Social Distancing for Sport Sociologists – Embracing the Role of Sport Critics

Author’s note: This is the condensed version of the article appeared on my monthly column ‘Long Game’ on Taiwanese in-depth news website Reporter. I translated it into English and want to share with you to show how grateful I am to meet you all in Tubingen.

To see the original article, please click here:

Dusted suitcase. Check! Renewed passport. Check! Euro. Check! EU-certified masks. Check! All sorts of precautionary pills. Check!

Like most Taiwanese, I have not stepped out of the country for two years. After boarding on the plane, I saw more people than I expected. It further increased social anxiety disorder amid Covid. What welcomed me in Istanbul airport, where I transferred, was a more shocking scene. NOBODY WAS WEARING MASKS! After arriving in Germany, I saw only people on mass transportation wearing masks. Their unwillingness was so obvious that they desperately ripped it off when getting off the bus. Despite of hearing Europe have been living normal life for months, the shockwave still rocked me after witnessing it personally.

Speed and distance are concepts of relativeness. Everyone seemingly stuck in a rut under the siege of Covid is actually a disguise of the sudden and inconvenient changes.

For the past two years, passport is probably the least useful stuff for us. As for my old friends, Ali Bowes became a mum and originally planned for bringing her little Noa to Tubingen. However, a two-month waiting period for a new passport scared her away. After seeing Alan Bairner for the first time since Brexit, I could not resist mocking him, ‘Now you know how long the cue ALL Passport is.’

After all the hassles, all the ISSAers still managed to come to Tubingen, sans some familiars faces (Hi! Steve! I miss you!). Maybe the three-year vacuum of physical academic conferences made us strange to the scene a little bit. Some arrangements were somewhat surprising. With the sites of registration and opening panel so far apart from each other, it would take 50 minutes to walk through hilly footpaths from one to another. If you did not want to walk there, you had to take buses to transfer at some stop downtown to get there. Asgar Theil, chair of the local organizing committee, grabbed a mic and told us, ‘Let’s go to the Institute of Sports Science. I know it’s a bit far. You are all well-trained academics and intellectuals. I know you will find the way.’

That brought me to a trip down memory lane when we were the host for the ISSA World Congress in Taoyuan in 2017. What would we have done in that scenario? It goes without saying that air-conditioned shuttle buses would have been waiting and all the staff would be helping our honored guests from all over the world to show them the way with care. That’s the Taiwanese hospitality we are proud of. Germans would never do that. Would they? Don’t read this the wrong way. Their way of being the host is neither haughty nor humble. Friendly but not obsequious. They treated us as mature and independent individuals. Maybe that’s the way it should be. Moving between places on your own is not only a more authentic way to know a city but a more honest way to know yourself.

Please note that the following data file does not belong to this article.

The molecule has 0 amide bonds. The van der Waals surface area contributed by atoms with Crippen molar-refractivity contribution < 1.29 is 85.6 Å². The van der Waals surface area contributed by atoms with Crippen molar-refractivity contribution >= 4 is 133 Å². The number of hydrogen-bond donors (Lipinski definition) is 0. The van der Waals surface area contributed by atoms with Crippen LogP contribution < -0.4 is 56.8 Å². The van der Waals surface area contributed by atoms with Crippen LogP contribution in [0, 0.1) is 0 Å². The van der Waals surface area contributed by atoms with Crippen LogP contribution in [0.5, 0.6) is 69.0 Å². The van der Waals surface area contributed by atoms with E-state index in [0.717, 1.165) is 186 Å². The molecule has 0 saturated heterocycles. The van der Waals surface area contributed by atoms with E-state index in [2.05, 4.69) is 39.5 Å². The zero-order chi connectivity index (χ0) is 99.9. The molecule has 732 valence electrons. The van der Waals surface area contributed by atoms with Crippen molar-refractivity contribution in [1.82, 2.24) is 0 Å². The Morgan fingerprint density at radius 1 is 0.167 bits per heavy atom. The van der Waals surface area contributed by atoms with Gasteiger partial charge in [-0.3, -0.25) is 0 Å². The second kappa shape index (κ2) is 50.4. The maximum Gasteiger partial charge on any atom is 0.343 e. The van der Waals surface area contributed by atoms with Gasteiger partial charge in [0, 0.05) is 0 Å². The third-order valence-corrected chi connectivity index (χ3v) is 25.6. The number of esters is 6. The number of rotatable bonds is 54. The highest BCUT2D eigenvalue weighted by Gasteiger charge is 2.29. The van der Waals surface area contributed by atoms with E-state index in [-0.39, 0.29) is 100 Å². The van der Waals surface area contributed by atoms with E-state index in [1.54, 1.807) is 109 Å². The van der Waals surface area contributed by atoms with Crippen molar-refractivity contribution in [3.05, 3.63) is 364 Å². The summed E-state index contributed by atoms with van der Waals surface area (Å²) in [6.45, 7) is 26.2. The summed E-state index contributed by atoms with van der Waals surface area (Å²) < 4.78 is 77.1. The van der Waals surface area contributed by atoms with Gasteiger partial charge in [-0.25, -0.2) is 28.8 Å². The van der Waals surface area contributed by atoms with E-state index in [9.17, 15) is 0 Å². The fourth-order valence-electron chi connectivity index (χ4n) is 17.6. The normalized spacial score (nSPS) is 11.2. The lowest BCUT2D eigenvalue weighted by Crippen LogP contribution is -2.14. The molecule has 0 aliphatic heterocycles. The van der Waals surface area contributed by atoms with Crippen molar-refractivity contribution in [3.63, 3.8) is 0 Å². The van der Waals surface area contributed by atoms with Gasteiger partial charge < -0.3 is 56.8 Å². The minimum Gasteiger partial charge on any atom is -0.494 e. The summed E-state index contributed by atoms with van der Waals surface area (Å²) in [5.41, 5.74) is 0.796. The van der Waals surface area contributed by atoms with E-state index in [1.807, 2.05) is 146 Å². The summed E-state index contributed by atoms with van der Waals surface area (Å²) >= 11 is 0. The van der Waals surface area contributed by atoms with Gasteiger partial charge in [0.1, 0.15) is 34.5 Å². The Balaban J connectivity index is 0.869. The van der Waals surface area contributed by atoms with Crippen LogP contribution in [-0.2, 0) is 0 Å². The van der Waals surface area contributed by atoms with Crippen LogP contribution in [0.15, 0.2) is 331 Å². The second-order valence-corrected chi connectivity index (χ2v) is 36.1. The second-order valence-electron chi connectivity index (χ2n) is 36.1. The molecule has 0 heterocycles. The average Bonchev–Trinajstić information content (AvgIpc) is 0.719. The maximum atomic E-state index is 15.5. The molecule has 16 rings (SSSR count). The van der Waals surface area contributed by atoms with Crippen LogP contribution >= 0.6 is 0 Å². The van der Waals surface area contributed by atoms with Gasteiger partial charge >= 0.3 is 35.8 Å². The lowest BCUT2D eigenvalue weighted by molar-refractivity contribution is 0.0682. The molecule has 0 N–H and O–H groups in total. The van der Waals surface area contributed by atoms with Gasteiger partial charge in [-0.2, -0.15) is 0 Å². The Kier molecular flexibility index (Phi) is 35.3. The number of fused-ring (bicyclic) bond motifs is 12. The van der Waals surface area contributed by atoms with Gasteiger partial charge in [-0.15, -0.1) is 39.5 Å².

In the past 3 years, the world has been changing in such a pace that we can barely handle. Sport world is the same, if not swifter. Social engagement has been a new-found mission for sport sociologists. Pandemic, race, (trans)gender, globalization, war, and nationalism have been throwing curveballs after curveballs at us. As if they are not tough enough, we, as academics, are also feeling the change in the (post)Covid higher education institutions.

In the advisory board meeting, Mike Sam threw out a topic on potential decrease of frequency of future physical conferences. That threw me off-guard. I thought that the accumulated academic energy and tiredness of Zoom meeting would actually motivate us to go and cherish our annual ritual even more. However, what I did not know is that higher education in the world has been through a tough time for the past few years under the pandemic. Being in New Zealand, Mike certainly knows the difficulty making the trip firsthand. Even Lucie Schoch, who are working conveniently in the middle of Europe, said that the Swiss institutes cut the budget for international travel in the name of environmental protection.

Taiwan certainly has our fair share of problems to worry about in higher education. However, engaging the world is definitely not one of them. Under the current policy of Ministry of Science of Technology (MOST), participating in the international conferences has been the priority for years. It is the visionary we heavily emphasize. As an island country with controversial international status, it is through these civilian international exchanges that we can mark ourselves vis-à-vis the world.